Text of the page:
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Discussion Starter #1
Just a little background info:
I have a GSD who is 2 years old, approximately 70 lbs. He has been having poop in the 0-50% range based on the poop chart the past month.

I started him yesterday morning, so he has has 2 days of RAW so far. I have been giving him an entire chicken leg quarter, and another drumstick to start, which might be slightly below 2% of his weight but I wanted to start out very light. I feed him 1 drumstick/and the drumstick section of the leg quarter in the morning. the thigh piece of the quarter at night.

POOP PICTURE BELOW


















Questions
1. He was pretty consistant at pooping at least 2 times a day. If I had to guess, the pile would be about 5" diameter each time like the picture below.



Today he has gone only once, and looked like this.



Considering the fact that my hands are pretty small, this poop is EXTREMELY small. Is this normal? or maybe he is a bit constipated? I didnt even feed him chicken backs.

2. He sleeps in a cage at night, this morning we found a few little pieces of bone in his cage, im assuming he brought it back up. Is this something I need to be worried about or is this part of the transitioning period?

Thanks in advance.
 

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I don't think he's constipated. That looks like normal raw fed poop to me. I have a 5 pound dog and he goes about the size of a tootsie roll daily. Very little waste as they use most of what goes in.
 

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Tiny compact bowel movements are one of the biggest perks to feeding raw. His stool looks great. Keep up with what you are doing. If you notice that his stool looks powdery then he is a bit constipated and you just feed less bone.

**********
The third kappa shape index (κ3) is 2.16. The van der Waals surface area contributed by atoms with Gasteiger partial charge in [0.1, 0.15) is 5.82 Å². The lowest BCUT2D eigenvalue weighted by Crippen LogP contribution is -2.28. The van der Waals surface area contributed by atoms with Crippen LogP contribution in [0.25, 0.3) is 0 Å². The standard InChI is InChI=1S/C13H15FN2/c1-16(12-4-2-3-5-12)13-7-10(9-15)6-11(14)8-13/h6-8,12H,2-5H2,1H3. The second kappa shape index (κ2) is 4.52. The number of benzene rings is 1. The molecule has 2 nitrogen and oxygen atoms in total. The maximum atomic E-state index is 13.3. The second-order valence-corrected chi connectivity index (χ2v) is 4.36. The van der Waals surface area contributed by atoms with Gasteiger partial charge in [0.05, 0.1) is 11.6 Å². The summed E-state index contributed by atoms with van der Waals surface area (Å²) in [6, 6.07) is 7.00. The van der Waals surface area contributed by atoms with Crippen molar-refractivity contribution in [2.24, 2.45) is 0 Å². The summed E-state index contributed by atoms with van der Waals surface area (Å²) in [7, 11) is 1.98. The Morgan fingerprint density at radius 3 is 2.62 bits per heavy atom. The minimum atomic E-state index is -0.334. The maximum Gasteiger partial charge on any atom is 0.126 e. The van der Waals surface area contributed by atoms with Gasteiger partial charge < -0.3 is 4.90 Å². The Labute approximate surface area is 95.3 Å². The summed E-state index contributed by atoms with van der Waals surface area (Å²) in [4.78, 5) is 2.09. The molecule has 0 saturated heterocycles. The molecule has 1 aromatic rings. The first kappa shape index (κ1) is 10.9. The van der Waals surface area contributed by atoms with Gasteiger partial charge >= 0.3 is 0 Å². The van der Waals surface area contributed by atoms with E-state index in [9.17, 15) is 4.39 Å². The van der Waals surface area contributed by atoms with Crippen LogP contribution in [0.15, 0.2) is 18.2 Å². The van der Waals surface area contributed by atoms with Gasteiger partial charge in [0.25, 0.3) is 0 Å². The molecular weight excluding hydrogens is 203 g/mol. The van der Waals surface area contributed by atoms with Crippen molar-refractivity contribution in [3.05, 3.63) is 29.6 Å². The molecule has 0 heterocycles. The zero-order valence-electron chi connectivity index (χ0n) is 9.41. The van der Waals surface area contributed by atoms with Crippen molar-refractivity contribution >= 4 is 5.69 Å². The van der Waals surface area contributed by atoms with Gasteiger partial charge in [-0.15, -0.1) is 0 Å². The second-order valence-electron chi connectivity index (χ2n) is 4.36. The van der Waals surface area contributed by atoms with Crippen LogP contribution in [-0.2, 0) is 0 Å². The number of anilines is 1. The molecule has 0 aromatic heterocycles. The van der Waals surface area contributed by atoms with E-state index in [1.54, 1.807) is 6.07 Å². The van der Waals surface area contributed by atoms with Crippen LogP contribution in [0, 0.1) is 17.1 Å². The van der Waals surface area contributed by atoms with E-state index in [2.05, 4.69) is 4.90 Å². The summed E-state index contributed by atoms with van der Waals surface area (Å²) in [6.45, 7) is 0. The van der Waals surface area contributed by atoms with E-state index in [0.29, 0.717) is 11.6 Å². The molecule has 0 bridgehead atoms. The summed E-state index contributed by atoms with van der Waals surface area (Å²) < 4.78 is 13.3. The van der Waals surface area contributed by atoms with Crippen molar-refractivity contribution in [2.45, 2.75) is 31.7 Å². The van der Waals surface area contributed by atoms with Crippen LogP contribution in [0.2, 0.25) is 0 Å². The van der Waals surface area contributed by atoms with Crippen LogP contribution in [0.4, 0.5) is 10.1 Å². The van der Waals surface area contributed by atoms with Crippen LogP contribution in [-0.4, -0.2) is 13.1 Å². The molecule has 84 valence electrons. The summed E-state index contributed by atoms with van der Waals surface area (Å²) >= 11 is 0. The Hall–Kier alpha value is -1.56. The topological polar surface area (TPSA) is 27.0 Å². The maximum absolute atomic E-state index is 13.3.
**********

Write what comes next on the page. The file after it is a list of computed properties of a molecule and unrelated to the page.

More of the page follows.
Bone fragments are nothing to worry about. They are normal and you will see less and less of them as time goes on. It takes about 6 months for a dog to become a well adjusted at eating raw.
 

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Discussion Starter #4
Tiny compact bowel movements are one of the biggest perks to feeding raw. His stool looks great. Keep up with what you are doing. If you notice that his stool looks powdery then he is a bit constipated and you just feed less bone.

Bone fragments are nothing to worry about. They are normal and you will see less and less of them as time goes on. It takes about 6 months for a dog to become a well adjusted at eating raw.
Ok, good to know my dog is doing ok. When you mention if the stool is powdery, you are refering to when it comes out correct? B/c the picture I took was roughly 6 hours after being in the sun all day.
 

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Ok, good to know my dog is doing ok. When you mention if the stool is powdery, you are refering to when it comes out correct? B/c the picture I took was roughly 6 hours after being in the sun all day.
Right. She's referring to when it comes out. I've seen it happen to my dogs before, it's chalky and crumbles when it comes out.
Healthy balanced raw poop will turn white sometimes within hours, and crumble away to nothing within a couple days. Cleanup is an absolute breeze. :biggrin:
 

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Ok, I was just a bit worried initially about constipation. A couple of times today he went out and got in the squatting position like he was about to go, but then just got back up and ran back to come inside. I thought he might have been having a tough time :p
 

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Ok, I was just a bit worried initially about constipation. A couple of times today he went out and got in the squatting position like he was about to go, but then just got back up and ran back to come inside. I thought he might have been having a tough time :p
He probably is not used to having normal bowel movements at all, taking into consideration those cow piles he was having before. It will take some time for his body to build up the muscle to "push" to go to the bathroom. This is another plus of feeding raw. It makes a dog stronger in the sense that they have to work harder to eliminate instead of rushing to the door to go potty so they can barely make it out before they "explode"....Sorry to be so graphic about it, but its the nature of raw feeding! Its all a part of life and you can tell a lot about how the body is functioning by paying attention to bowel movements.

And yes, you know that your dog is getting a bit too much bone when their stool comes out powdery or just crumbles when it hits the ground. Just either cut down on the bone or feed more muscle meat. It takes a bit of time to figure out the right balance of the two since its not an exact science since every dog is just a bit different.

Don't hesitate to ask any questions you might have!!!
 
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